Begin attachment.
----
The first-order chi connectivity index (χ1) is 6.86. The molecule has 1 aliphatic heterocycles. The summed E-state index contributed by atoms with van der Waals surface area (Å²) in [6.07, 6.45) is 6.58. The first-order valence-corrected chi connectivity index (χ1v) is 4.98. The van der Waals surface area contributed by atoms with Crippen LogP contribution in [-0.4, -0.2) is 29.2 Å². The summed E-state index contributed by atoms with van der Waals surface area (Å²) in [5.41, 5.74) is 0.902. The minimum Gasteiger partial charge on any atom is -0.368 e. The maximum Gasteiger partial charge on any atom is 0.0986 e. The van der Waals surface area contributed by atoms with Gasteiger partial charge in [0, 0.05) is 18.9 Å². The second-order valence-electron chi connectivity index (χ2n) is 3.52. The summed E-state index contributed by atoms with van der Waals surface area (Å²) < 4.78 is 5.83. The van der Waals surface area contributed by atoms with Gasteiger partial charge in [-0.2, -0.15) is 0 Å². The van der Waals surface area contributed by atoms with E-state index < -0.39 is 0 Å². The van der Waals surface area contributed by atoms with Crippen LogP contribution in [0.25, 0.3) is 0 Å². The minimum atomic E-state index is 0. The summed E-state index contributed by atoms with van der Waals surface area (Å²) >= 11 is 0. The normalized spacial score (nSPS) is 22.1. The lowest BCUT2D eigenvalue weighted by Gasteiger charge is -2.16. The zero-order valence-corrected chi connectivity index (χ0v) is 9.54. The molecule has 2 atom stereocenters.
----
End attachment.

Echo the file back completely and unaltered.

The first-order chi connectivity index (χ1) is 6.86. The molecule has 1 aliphatic heterocycles. The summed E-state index contributed by atoms with van der Waals surface area (Å²) in [6.07, 6.45) is 6.58. The first-order valence-corrected chi connectivity index (χ1v) is 4.98. The van der Waals surface area contributed by atoms with Crippen LogP contribution in [-0.4, -0.2) is 29.2 Å². The summed E-state index contributed by atoms with van der Waals surface area (Å²) in [5.41, 5.74) is 0.902. The minimum Gasteiger partial charge on any atom is -0.368 e. The maximum Gasteiger partial charge on any atom is 0.0986 e. The van der Waals surface area contributed by atoms with Gasteiger partial charge in [0, 0.05) is 18.9 Å². The second-order valence-electron chi connectivity index (χ2n) is 3.52. The summed E-state index contributed by atoms with van der Waals surface area (Å²) < 4.78 is 5.83. The van der Waals surface area contributed by atoms with Gasteiger partial charge in [-0.2, -0.15) is 0 Å². The van der Waals surface area contributed by atoms with E-state index < -0.39 is 0 Å². The van der Waals surface area contributed by atoms with Crippen LogP contribution in [0.25, 0.3) is 0 Å². The minimum atomic E-state index is 0. The summed E-state index contributed by atoms with van der Waals surface area (Å²) >= 11 is 0. The normalized spacial score (nSPS) is 22.1. The lowest BCUT2D eigenvalue weighted by Gasteiger charge is -2.16. The zero-order valence-corrected chi connectivity index (χ0v) is 9.54. The molecule has 2 atom stereocenters.